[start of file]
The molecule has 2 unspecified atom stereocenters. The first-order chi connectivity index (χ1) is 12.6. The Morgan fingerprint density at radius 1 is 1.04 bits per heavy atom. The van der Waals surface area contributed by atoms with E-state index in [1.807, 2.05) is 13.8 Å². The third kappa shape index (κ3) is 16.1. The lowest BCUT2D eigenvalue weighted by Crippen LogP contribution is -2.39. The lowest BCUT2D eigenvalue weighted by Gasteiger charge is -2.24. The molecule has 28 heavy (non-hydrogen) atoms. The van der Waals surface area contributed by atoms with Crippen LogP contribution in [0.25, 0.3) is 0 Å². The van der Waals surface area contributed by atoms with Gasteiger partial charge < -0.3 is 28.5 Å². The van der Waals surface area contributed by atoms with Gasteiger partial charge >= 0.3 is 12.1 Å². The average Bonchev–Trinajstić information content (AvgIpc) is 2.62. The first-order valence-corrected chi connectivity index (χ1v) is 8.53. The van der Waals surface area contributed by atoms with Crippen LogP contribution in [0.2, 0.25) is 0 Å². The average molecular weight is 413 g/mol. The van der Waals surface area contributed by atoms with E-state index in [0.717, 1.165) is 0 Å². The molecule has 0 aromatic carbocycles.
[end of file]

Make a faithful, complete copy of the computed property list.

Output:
The molecule has 2 unspecified atom stereocenters. The first-order chi connectivity index (χ1) is 12.6. The Morgan fingerprint density at radius 1 is 1.04 bits per heavy atom. The van der Waals surface area contributed by atoms with E-state index in [1.807, 2.05) is 13.8 Å². The third kappa shape index (κ3) is 16.1. The lowest BCUT2D eigenvalue weighted by Crippen LogP contribution is -2.39. The lowest BCUT2D eigenvalue weighted by Gasteiger charge is -2.24. The molecule has 28 heavy (non-hydrogen) atoms. The van der Waals surface area contributed by atoms with Crippen LogP contribution in [0.25, 0.3) is 0 Å². The van der Waals surface area contributed by atoms with Gasteiger partial charge < -0.3 is 28.5 Å². The van der Waals surface area contributed by atoms with Gasteiger partial charge >= 0.3 is 12.1 Å². The average Bonchev–Trinajstić information content (AvgIpc) is 2.62. The first-order valence-corrected chi connectivity index (χ1v) is 8.53. The van der Waals surface area contributed by atoms with Crippen LogP contribution in [0.2, 0.25) is 0 Å². The average molecular weight is 413 g/mol. The van der Waals surface area contributed by atoms with E-state index in [0.717, 1.165) is 0 Å². The molecule has 0 aromatic carbocycles.